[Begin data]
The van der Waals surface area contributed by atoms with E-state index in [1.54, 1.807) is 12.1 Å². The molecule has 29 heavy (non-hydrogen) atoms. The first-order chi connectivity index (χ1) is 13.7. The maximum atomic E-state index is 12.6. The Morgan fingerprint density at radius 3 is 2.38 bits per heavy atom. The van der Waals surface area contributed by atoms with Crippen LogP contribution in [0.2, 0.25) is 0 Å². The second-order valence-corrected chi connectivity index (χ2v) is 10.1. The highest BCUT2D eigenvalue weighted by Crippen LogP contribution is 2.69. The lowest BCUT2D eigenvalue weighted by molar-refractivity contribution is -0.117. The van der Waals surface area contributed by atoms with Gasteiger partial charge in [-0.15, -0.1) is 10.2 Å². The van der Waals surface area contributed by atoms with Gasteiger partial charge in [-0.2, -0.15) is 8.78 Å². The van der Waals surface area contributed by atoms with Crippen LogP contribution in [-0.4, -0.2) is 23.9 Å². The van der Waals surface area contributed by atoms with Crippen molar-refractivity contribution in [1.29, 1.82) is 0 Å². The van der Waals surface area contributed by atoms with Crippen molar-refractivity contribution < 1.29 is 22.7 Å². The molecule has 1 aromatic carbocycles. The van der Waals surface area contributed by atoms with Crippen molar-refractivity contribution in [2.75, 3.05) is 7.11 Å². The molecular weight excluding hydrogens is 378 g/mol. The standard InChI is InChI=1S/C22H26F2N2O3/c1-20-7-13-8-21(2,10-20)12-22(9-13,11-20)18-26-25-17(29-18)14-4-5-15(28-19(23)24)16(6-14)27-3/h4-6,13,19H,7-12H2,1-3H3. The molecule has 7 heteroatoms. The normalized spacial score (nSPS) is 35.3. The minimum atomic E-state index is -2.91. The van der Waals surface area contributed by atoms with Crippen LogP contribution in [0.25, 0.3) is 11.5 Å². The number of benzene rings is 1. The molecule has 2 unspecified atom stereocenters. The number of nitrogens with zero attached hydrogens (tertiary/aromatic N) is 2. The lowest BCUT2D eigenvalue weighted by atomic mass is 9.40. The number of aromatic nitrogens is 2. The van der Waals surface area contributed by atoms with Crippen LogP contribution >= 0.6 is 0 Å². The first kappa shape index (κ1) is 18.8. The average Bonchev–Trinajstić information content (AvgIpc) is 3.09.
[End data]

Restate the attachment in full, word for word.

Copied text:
The van der Waals surface area contributed by atoms with E-state index in [1.54, 1.807) is 12.1 Å². The molecule has 29 heavy (non-hydrogen) atoms. The first-order chi connectivity index (χ1) is 13.7. The maximum atomic E-state index is 12.6. The Morgan fingerprint density at radius 3 is 2.38 bits per heavy atom. The van der Waals surface area contributed by atoms with Crippen LogP contribution in [0.2, 0.25) is 0 Å². The second-order valence-corrected chi connectivity index (χ2v) is 10.1. The highest BCUT2D eigenvalue weighted by Crippen LogP contribution is 2.69. The lowest BCUT2D eigenvalue weighted by molar-refractivity contribution is -0.117. The van der Waals surface area contributed by atoms with Gasteiger partial charge in [-0.15, -0.1) is 10.2 Å². The van der Waals surface area contributed by atoms with Gasteiger partial charge in [-0.2, -0.15) is 8.78 Å². The van der Waals surface area contributed by atoms with Crippen LogP contribution in [-0.4, -0.2) is 23.9 Å². The van der Waals surface area contributed by atoms with Crippen molar-refractivity contribution in [1.29, 1.82) is 0 Å². The van der Waals surface area contributed by atoms with Crippen molar-refractivity contribution < 1.29 is 22.7 Å². The molecule has 1 aromatic carbocycles. The van der Waals surface area contributed by atoms with Crippen molar-refractivity contribution in [2.75, 3.05) is 7.11 Å². The molecular weight excluding hydrogens is 378 g/mol. The standard InChI is InChI=1S/C22H26F2N2O3/c1-20-7-13-8-21(2,10-20)12-22(9-13,11-20)18-26-25-17(29-18)14-4-5-15(28-19(23)24)16(6-14)27-3/h4-6,13,19H,7-12H2,1-3H3. The molecule has 7 heteroatoms. The normalized spacial score (nSPS) is 35.3. The minimum atomic E-state index is -2.91. The van der Waals surface area contributed by atoms with Crippen LogP contribution in [0.25, 0.3) is 11.5 Å². The number of benzene rings is 1. The molecule has 2 unspecified atom stereocenters. The number of nitrogens with zero attached hydrogens (tertiary/aromatic N) is 2. The lowest BCUT2D eigenvalue weighted by atomic mass is 9.40. The number of aromatic nitrogens is 2. The van der Waals surface area contributed by atoms with Crippen LogP contribution >= 0.6 is 0 Å². The first kappa shape index (κ1) is 18.8. The average Bonchev–Trinajstić information content (AvgIpc) is 3.09.